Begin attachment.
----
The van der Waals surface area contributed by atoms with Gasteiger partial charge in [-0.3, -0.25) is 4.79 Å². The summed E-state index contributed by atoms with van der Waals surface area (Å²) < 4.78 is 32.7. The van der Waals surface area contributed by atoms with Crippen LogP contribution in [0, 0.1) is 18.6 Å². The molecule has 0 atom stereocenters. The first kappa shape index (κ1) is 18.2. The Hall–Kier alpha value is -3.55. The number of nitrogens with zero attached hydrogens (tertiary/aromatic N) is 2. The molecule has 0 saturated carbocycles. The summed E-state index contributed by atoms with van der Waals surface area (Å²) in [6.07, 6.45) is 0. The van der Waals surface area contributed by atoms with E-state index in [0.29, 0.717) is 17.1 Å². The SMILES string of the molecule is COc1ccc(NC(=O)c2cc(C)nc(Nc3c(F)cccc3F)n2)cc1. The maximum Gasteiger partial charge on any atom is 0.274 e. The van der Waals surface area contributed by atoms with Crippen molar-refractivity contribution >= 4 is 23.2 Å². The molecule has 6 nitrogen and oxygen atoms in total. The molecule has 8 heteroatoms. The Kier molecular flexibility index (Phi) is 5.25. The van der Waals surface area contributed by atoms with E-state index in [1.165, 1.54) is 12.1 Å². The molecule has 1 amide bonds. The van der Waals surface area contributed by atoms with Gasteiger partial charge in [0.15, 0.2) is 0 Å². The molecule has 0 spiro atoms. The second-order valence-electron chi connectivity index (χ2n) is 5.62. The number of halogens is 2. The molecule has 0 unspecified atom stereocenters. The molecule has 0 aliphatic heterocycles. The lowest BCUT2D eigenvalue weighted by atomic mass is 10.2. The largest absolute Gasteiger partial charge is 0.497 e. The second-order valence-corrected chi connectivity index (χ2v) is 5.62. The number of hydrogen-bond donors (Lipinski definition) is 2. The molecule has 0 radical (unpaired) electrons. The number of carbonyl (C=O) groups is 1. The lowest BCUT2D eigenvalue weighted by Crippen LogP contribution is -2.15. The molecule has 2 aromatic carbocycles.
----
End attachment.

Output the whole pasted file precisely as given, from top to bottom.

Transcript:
The van der Waals surface area contributed by atoms with Gasteiger partial charge in [-0.3, -0.25) is 4.79 Å². The summed E-state index contributed by atoms with van der Waals surface area (Å²) < 4.78 is 32.7. The van der Waals surface area contributed by atoms with Crippen LogP contribution in [0, 0.1) is 18.6 Å². The molecule has 0 atom stereocenters. The first kappa shape index (κ1) is 18.2. The Hall–Kier alpha value is -3.55. The number of nitrogens with zero attached hydrogens (tertiary/aromatic N) is 2. The molecule has 0 saturated carbocycles. The summed E-state index contributed by atoms with van der Waals surface area (Å²) in [6.07, 6.45) is 0. The van der Waals surface area contributed by atoms with E-state index in [0.29, 0.717) is 17.1 Å². The SMILES string of the molecule is COc1ccc(NC(=O)c2cc(C)nc(Nc3c(F)cccc3F)n2)cc1. The maximum Gasteiger partial charge on any atom is 0.274 e. The van der Waals surface area contributed by atoms with Crippen molar-refractivity contribution >= 4 is 23.2 Å². The molecule has 6 nitrogen and oxygen atoms in total. The molecule has 8 heteroatoms. The Kier molecular flexibility index (Phi) is 5.25. The van der Waals surface area contributed by atoms with E-state index in [1.165, 1.54) is 12.1 Å². The molecule has 1 amide bonds. The van der Waals surface area contributed by atoms with Gasteiger partial charge in [0.15, 0.2) is 0 Å². The molecule has 0 spiro atoms. The second-order valence-electron chi connectivity index (χ2n) is 5.62. The number of halogens is 2. The molecule has 0 unspecified atom stereocenters. The molecule has 0 aliphatic heterocycles. The lowest BCUT2D eigenvalue weighted by atomic mass is 10.2. The largest absolute Gasteiger partial charge is 0.497 e. The second-order valence-corrected chi connectivity index (χ2v) is 5.62. The number of hydrogen-bond donors (Lipinski definition) is 2. The molecule has 0 radical (unpaired) electrons. The number of carbonyl (C=O) groups is 1. The lowest BCUT2D eigenvalue weighted by Crippen LogP contribution is -2.15. The molecule has 2 aromatic carbocycles.